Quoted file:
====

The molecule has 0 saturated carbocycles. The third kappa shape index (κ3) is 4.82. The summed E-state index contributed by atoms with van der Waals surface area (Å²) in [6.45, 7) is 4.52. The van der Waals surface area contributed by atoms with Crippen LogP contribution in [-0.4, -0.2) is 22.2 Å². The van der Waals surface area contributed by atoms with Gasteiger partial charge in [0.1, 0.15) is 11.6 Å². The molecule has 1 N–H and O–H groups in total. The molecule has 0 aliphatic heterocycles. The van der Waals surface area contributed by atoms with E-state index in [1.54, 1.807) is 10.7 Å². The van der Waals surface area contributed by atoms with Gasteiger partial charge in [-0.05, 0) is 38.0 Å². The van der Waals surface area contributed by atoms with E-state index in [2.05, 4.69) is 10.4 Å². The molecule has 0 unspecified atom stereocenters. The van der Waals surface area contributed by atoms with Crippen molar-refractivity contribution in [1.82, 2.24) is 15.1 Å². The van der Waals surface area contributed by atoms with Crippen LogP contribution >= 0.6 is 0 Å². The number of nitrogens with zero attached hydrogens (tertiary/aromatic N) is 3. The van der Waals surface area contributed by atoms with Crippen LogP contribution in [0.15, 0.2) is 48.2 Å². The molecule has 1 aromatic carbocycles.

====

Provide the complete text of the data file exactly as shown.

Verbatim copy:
The molecule has 0 saturated carbocycles. The third kappa shape index (κ3) is 4.82. The summed E-state index contributed by atoms with van der Waals surface area (Å²) in [6.45, 7) is 4.52. The van der Waals surface area contributed by atoms with Crippen LogP contribution in [-0.4, -0.2) is 22.2 Å². The van der Waals surface area contributed by atoms with Gasteiger partial charge in [0.1, 0.15) is 11.6 Å². The molecule has 1 N–H and O–H groups in total. The molecule has 0 aliphatic heterocycles. The van der Waals surface area contributed by atoms with E-state index in [1.54, 1.807) is 10.7 Å². The van der Waals surface area contributed by atoms with Gasteiger partial charge in [-0.05, 0) is 38.0 Å². The van der Waals surface area contributed by atoms with E-state index in [2.05, 4.69) is 10.4 Å². The molecule has 0 unspecified atom stereocenters. The van der Waals surface area contributed by atoms with Crippen molar-refractivity contribution in [1.82, 2.24) is 15.1 Å². The van der Waals surface area contributed by atoms with Crippen LogP contribution >= 0.6 is 0 Å². The number of nitrogens with zero attached hydrogens (tertiary/aromatic N) is 3. The van der Waals surface area contributed by atoms with Crippen LogP contribution in [0.15, 0.2) is 48.2 Å². The molecule has 1 aromatic carbocycles.